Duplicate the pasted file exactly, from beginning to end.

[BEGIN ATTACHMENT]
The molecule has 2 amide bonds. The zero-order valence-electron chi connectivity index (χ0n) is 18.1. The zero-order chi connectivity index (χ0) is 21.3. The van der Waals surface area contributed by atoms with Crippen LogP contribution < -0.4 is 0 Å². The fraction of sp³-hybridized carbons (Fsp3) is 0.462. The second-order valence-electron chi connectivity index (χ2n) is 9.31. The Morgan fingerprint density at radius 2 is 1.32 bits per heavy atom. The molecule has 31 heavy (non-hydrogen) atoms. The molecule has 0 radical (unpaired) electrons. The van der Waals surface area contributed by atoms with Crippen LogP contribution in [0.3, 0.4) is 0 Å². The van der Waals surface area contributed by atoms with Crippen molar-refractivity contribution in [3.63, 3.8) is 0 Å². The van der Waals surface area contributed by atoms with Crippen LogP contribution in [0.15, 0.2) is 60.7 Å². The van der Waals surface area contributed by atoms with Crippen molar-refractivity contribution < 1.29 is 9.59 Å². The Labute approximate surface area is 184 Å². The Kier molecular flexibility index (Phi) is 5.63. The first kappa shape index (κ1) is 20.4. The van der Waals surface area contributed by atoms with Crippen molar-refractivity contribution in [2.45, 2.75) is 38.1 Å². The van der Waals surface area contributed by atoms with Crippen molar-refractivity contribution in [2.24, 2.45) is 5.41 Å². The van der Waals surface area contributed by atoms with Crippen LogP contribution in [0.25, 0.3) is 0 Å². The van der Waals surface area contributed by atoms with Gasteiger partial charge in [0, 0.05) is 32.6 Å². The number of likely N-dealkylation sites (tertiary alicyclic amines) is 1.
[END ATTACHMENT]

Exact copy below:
The molecule has 2 amide bonds. The zero-order valence-electron chi connectivity index (χ0n) is 18.1. The zero-order chi connectivity index (χ0) is 21.3. The van der Waals surface area contributed by atoms with Crippen LogP contribution < -0.4 is 0 Å². The fraction of sp³-hybridized carbons (Fsp3) is 0.462. The second-order valence-electron chi connectivity index (χ2n) is 9.31. The Morgan fingerprint density at radius 2 is 1.32 bits per heavy atom. The molecule has 31 heavy (non-hydrogen) atoms. The molecule has 0 radical (unpaired) electrons. The van der Waals surface area contributed by atoms with Crippen LogP contribution in [0.3, 0.4) is 0 Å². The van der Waals surface area contributed by atoms with Crippen molar-refractivity contribution in [3.63, 3.8) is 0 Å². The van der Waals surface area contributed by atoms with Crippen LogP contribution in [0.15, 0.2) is 60.7 Å². The van der Waals surface area contributed by atoms with Crippen molar-refractivity contribution < 1.29 is 9.59 Å². The Labute approximate surface area is 184 Å². The Kier molecular flexibility index (Phi) is 5.63. The first kappa shape index (κ1) is 20.4. The van der Waals surface area contributed by atoms with Crippen molar-refractivity contribution in [2.45, 2.75) is 38.1 Å². The van der Waals surface area contributed by atoms with Crippen molar-refractivity contribution in [2.24, 2.45) is 5.41 Å². The van der Waals surface area contributed by atoms with Crippen LogP contribution in [0.25, 0.3) is 0 Å². The van der Waals surface area contributed by atoms with Gasteiger partial charge in [0, 0.05) is 32.6 Å². The number of likely N-dealkylation sites (tertiary alicyclic amines) is 1.